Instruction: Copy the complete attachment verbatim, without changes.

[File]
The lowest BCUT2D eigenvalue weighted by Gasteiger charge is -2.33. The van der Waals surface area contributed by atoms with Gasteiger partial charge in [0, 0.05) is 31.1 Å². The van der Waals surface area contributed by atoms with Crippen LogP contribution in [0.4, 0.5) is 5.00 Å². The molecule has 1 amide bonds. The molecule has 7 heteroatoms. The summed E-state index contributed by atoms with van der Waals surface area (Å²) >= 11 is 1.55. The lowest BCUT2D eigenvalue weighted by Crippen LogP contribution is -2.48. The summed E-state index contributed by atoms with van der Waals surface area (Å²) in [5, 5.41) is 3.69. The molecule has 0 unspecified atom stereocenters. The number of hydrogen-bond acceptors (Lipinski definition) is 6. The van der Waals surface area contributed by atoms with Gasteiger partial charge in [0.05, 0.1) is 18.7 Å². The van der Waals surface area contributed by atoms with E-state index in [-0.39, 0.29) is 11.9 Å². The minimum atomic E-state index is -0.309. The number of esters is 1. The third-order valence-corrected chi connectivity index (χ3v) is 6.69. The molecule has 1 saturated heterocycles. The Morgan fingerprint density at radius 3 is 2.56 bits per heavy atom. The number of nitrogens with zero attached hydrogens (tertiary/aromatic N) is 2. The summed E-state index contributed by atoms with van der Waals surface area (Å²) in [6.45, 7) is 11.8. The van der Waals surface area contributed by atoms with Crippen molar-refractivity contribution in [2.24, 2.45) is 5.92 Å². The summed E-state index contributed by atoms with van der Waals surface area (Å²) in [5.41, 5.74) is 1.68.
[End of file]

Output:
The lowest BCUT2D eigenvalue weighted by Gasteiger charge is -2.33. The van der Waals surface area contributed by atoms with Gasteiger partial charge in [0, 0.05) is 31.1 Å². The van der Waals surface area contributed by atoms with Crippen LogP contribution in [0.4, 0.5) is 5.00 Å². The molecule has 1 amide bonds. The molecule has 7 heteroatoms. The summed E-state index contributed by atoms with van der Waals surface area (Å²) >= 11 is 1.55. The lowest BCUT2D eigenvalue weighted by Crippen LogP contribution is -2.48. The summed E-state index contributed by atoms with van der Waals surface area (Å²) in [5, 5.41) is 3.69. The molecule has 0 unspecified atom stereocenters. The number of hydrogen-bond acceptors (Lipinski definition) is 6. The van der Waals surface area contributed by atoms with Gasteiger partial charge in [0.05, 0.1) is 18.7 Å². The van der Waals surface area contributed by atoms with E-state index in [-0.39, 0.29) is 11.9 Å². The minimum atomic E-state index is -0.309. The number of esters is 1. The third-order valence-corrected chi connectivity index (χ3v) is 6.69. The molecule has 1 saturated heterocycles. The Morgan fingerprint density at radius 3 is 2.56 bits per heavy atom. The number of nitrogens with zero attached hydrogens (tertiary/aromatic N) is 2. The summed E-state index contributed by atoms with van der Waals surface area (Å²) in [6.45, 7) is 11.8. The van der Waals surface area contributed by atoms with Crippen molar-refractivity contribution in [2.24, 2.45) is 5.92 Å². The summed E-state index contributed by atoms with van der Waals surface area (Å²) in [5.41, 5.74) is 1.68.